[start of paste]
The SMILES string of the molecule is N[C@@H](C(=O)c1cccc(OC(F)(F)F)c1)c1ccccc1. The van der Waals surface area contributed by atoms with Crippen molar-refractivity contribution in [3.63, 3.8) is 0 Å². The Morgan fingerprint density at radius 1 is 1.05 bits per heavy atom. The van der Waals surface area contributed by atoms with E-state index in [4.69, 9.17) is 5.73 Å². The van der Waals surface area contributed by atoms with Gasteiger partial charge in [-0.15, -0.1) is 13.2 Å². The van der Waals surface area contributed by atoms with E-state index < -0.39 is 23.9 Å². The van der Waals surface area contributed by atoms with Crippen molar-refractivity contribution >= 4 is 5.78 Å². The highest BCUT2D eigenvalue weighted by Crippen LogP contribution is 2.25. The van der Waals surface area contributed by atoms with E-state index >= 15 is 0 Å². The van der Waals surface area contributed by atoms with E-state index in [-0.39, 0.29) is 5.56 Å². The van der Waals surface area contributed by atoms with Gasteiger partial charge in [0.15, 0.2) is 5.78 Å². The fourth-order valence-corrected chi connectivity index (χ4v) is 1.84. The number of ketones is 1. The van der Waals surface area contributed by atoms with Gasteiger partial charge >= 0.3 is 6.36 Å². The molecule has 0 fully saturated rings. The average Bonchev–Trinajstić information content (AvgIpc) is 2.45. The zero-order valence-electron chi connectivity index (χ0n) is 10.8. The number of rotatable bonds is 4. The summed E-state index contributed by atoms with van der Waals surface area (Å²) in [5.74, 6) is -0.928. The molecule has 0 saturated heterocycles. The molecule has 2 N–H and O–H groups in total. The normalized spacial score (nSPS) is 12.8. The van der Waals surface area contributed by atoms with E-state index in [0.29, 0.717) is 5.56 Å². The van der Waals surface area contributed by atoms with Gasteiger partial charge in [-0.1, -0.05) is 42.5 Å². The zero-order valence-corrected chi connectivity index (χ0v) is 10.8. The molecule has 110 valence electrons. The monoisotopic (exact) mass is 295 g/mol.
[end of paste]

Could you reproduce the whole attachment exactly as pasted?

The SMILES string of the molecule is N[C@@H](C(=O)c1cccc(OC(F)(F)F)c1)c1ccccc1. The van der Waals surface area contributed by atoms with Crippen molar-refractivity contribution in [3.63, 3.8) is 0 Å². The Morgan fingerprint density at radius 1 is 1.05 bits per heavy atom. The van der Waals surface area contributed by atoms with E-state index in [4.69, 9.17) is 5.73 Å². The van der Waals surface area contributed by atoms with Gasteiger partial charge in [-0.15, -0.1) is 13.2 Å². The van der Waals surface area contributed by atoms with E-state index < -0.39 is 23.9 Å². The van der Waals surface area contributed by atoms with Crippen molar-refractivity contribution >= 4 is 5.78 Å². The highest BCUT2D eigenvalue weighted by Crippen LogP contribution is 2.25. The van der Waals surface area contributed by atoms with E-state index >= 15 is 0 Å². The van der Waals surface area contributed by atoms with E-state index in [-0.39, 0.29) is 5.56 Å². The van der Waals surface area contributed by atoms with Gasteiger partial charge in [0.15, 0.2) is 5.78 Å². The fourth-order valence-corrected chi connectivity index (χ4v) is 1.84. The number of ketones is 1. The van der Waals surface area contributed by atoms with Gasteiger partial charge >= 0.3 is 6.36 Å². The molecule has 0 fully saturated rings. The average Bonchev–Trinajstić information content (AvgIpc) is 2.45. The zero-order valence-electron chi connectivity index (χ0n) is 10.8. The number of rotatable bonds is 4. The summed E-state index contributed by atoms with van der Waals surface area (Å²) in [5.74, 6) is -0.928. The molecule has 0 saturated heterocycles. The molecule has 2 N–H and O–H groups in total. The normalized spacial score (nSPS) is 12.8. The van der Waals surface area contributed by atoms with E-state index in [0.29, 0.717) is 5.56 Å². The van der Waals surface area contributed by atoms with Gasteiger partial charge in [-0.1, -0.05) is 42.5 Å². The zero-order valence-corrected chi connectivity index (χ0v) is 10.8. The molecule has 110 valence electrons. The monoisotopic (exact) mass is 295 g/mol.